This weekend brought a large turnout of protestors against the Keystone XL pipeline. An crowd estimated at between 10,000 and 12,000 circled the White House, railing against the pipeline that would bring oil from Canadian tar sands to the Gulf Coast.
Opponents of the project are concerned both about the environmental damage done by extracting oil from the tar sands and about the potential for spills from the nation-crossing, 1,700-mile pipeline. Recent pipeline failures that dumped oil into the Yellowstone River in Montana and a spill last summer in which a ruptured pipeline gushed an estimate 820,000 gallons into Michigan's Kalamazoo River have only increased worries that Keystone may lead to an environmental disaster.
Even if the pipeline never leaks, there are additional concerns over the significant amount of processing it takes to free oil from bituminous (tar) sands. The oil trapped in these sands is generally removed by strip mining the sands and heating the material to release the oil, or by injecting steam into the reservoir rock. The amount of energy consumed is many times higher than that of conventional oil extraction and the land area affected is much greater. Even when separated, the oil extracted is heavy oil that requires extensive processing.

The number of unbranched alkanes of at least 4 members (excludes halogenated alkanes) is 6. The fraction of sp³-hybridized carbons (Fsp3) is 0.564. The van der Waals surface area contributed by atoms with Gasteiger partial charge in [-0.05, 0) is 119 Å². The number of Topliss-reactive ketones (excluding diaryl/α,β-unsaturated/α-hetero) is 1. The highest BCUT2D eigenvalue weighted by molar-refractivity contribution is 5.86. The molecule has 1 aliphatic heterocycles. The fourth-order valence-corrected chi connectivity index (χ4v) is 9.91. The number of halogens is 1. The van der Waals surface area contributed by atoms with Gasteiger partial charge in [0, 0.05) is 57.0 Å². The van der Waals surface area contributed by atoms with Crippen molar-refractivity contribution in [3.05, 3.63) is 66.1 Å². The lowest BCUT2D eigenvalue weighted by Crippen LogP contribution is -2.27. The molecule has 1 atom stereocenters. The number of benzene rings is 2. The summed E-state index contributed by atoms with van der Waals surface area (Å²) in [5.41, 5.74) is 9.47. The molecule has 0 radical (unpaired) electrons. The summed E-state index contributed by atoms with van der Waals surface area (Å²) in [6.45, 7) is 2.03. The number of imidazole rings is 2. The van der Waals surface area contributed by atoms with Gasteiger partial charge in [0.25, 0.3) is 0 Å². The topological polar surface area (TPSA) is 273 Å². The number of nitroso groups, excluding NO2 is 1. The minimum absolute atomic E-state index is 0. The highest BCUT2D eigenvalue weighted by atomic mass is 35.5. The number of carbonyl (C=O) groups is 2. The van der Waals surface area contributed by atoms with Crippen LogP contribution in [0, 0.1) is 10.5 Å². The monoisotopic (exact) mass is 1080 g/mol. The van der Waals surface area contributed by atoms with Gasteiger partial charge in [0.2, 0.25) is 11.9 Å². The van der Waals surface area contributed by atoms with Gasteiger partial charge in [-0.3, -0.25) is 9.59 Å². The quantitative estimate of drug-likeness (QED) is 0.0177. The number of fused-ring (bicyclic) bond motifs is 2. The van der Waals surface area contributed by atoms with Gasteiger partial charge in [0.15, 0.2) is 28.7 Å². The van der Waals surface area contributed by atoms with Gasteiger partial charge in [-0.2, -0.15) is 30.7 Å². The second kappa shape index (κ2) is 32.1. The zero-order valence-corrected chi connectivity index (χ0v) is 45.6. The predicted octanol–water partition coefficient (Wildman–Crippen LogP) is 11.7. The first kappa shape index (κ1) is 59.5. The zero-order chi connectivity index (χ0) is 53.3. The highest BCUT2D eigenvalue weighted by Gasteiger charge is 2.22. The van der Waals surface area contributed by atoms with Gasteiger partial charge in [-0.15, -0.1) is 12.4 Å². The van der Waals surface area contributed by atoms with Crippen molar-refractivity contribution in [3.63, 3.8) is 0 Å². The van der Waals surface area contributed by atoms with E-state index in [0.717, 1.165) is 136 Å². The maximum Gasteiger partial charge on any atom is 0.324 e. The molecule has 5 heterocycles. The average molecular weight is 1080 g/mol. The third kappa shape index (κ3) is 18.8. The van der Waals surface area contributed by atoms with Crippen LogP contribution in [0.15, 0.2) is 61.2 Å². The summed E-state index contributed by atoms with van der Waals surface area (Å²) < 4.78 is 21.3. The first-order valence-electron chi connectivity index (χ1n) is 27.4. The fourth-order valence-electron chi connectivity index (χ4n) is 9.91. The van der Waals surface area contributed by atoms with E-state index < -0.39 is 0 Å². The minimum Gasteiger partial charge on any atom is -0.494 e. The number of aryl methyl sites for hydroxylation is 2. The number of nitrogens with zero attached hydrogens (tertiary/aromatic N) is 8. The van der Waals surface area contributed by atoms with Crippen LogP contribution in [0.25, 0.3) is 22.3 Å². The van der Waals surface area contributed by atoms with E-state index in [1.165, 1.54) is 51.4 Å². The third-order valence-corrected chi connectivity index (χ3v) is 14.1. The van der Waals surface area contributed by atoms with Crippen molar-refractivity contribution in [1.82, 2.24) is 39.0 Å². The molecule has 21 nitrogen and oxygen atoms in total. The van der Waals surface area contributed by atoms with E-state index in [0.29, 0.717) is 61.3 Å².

Those favoring the Keystone XL pipeline have noted that it would provide access to oil from a source that's consistently friendly and allied with the United States. Construction of the pipeline is expected to produce between 6,000 and 20,000 jobs, some of which would persist after construction is complete.
Questions have been raised about the official environmental impact statement that gave a go-ahead to the project, particularly the way in which companies involved in the project were allowed to influence the choice of contractors selected for the review. The inspector general of the State Department has called for an investigation into the process, and some legislators have urged President Obama to wait for the outcome of this review before allowing the project to move ahead. The people gathered around the White House this weekend made it clear where they stand.